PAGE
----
He said: "If you think that we should go further, and we should be looking at regulating these companies directly, then that's certainly a legitimate debate for politicians to have.
"We will do what we can within the public policy framework that's set out for us. We are not elected politicians. We work under a statutory framework, set by Parliament, by Government.
"If you want to change that statutory framework, to something that leads to us being able to control prices directly, then that's certainly something that's appropriate for Government and politicians to debate.
"It's not right for us, as unelected regulators, to change that public policy framework without that mandate of being elected."
Mr Wright said companies are giving a "pretty good" account of what is happening with their wholesale costs and are "providing us with more transparency than we've ever seen".
Asked if he thought firms have exaggerated the impact of wholesale prices on their costs, he said there is no reason to suspect this and "we would not expect them all to have identical costs".
Mr Wright faced repeated questions about Ofgem's scrutiny of National Grid, and whether extra capacity, for which consumers would have to pay, was needed.
He said: "National Grid does not have an incentive to bring investment forward. If they can actually invest later, then they will benefit from that. So it is not in their interest to invest ahead of need, it is in their interest to invest just in time.
"The incentives are there to ensure that National Grid delivers its outputs as efficiently as possible, invests as close to need as possible. Obviously, there are risks on the other side of investing late and those risks are quite significant.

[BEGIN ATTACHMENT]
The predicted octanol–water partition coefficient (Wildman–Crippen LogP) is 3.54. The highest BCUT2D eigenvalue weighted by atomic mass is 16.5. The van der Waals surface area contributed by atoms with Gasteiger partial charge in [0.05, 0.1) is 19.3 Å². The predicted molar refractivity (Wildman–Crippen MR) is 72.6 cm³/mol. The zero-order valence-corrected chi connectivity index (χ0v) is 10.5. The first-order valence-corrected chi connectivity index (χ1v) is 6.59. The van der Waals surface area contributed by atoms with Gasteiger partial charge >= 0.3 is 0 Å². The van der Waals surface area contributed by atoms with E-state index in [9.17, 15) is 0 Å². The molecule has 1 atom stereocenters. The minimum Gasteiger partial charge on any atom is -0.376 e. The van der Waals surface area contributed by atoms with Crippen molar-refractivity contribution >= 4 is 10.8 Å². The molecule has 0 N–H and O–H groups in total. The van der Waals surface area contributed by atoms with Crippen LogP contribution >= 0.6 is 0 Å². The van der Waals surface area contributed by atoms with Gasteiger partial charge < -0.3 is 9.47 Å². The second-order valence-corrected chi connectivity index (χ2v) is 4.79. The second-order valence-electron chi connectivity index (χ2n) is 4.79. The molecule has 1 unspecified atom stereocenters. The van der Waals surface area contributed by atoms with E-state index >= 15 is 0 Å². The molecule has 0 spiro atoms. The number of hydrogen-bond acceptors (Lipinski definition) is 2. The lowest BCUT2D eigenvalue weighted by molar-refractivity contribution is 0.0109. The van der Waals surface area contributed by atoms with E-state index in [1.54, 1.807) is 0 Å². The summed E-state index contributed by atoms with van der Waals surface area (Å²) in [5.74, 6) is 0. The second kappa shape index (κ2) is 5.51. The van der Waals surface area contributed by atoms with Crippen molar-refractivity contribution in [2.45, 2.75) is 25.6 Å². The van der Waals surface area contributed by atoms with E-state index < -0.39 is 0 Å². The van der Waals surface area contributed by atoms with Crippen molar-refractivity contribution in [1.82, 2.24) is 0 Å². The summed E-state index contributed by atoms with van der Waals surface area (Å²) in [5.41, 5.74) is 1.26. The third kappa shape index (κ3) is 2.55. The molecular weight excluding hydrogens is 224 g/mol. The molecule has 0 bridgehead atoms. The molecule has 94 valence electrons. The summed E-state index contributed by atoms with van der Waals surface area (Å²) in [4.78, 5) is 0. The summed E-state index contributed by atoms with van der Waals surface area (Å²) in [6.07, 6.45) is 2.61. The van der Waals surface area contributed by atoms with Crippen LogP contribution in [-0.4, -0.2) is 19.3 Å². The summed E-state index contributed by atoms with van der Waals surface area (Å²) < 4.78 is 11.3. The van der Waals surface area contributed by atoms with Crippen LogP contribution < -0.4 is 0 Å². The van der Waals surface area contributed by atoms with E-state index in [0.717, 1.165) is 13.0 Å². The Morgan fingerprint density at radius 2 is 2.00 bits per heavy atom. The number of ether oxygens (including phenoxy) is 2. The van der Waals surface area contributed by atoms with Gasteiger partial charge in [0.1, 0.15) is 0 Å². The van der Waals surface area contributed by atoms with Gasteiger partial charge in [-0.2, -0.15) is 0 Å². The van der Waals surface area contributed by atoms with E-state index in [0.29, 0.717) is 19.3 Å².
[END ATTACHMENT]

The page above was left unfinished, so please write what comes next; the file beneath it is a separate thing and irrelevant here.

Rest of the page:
"You would expect National Grid to be looking early at these long-leadtime projects. These are large, important, complex, appropriately well-scrutinised investment decisions that National Grid needs to look at early."
He added: "It's a difficult balance to make between, on the one hand, being accused of standing in the way of investments needed to connect renewables and nuclear power stations and, on the other hand, making sure you've got a flexible enough system to allow National Grid to respond to these large and difficult investments."
Asked for his response to Labour's price-freezing suggestion, Mr Wright said: "We will work with whatever government to make sure that the policies they have operate in the interests of customers and we have obviously yet to see any detail of what the Labour Party proposes.
"We will be happy to work through that to make sure it's practical and the sort of things we would consider is: Does it have an adverse impact on consumers? And that includes: Does it have an adverse impact on the investment that's needed?"
Pressed further on his opinion, given his 25 years of experience in the market, Mr Wright added: "Price regulation clearly is an option, but it is obviously necessary to allow companies to recover the revenues that they need to be able to run their businesses effectively.
"They should have no guarantee of profits... but an efficient business serving customers well should be able to recover the costs that they incur.
"Any arrangement that doesn't allow them to do that potentially puts at risk investment in the industry, puts at risk the proper functioning of the industry and potentially becomes a windfall tax rather than necessarily a price regulation mechanism.
"And once again, if that is the route a government wants to go down, then that's for governments to decide, but we clearly think it's important that there is a stable regulatory framework under which consumers and investors can make effective decisions in the marketplace."
Last month, former prime minister Sir John Major suggested that energy companies should be hit with a windfall tax to cover the cost of Government help for people struggling with ''unjustified'' hikes in their bills.
Mr Wright said that debates over whether Ofgem should be able to regulate the end price for customers and whether windfall profits need to be clawed back are for politicians to consider "and not ones for us".
Responding to Mr Wright's comments, Consumer Futures chief executive Mike O'Connor said: "We need energy companies to make a profit in order to invest in society's future needs, but that profit must be in a market which is competitive, transparent, open and fair. We still have some way to go."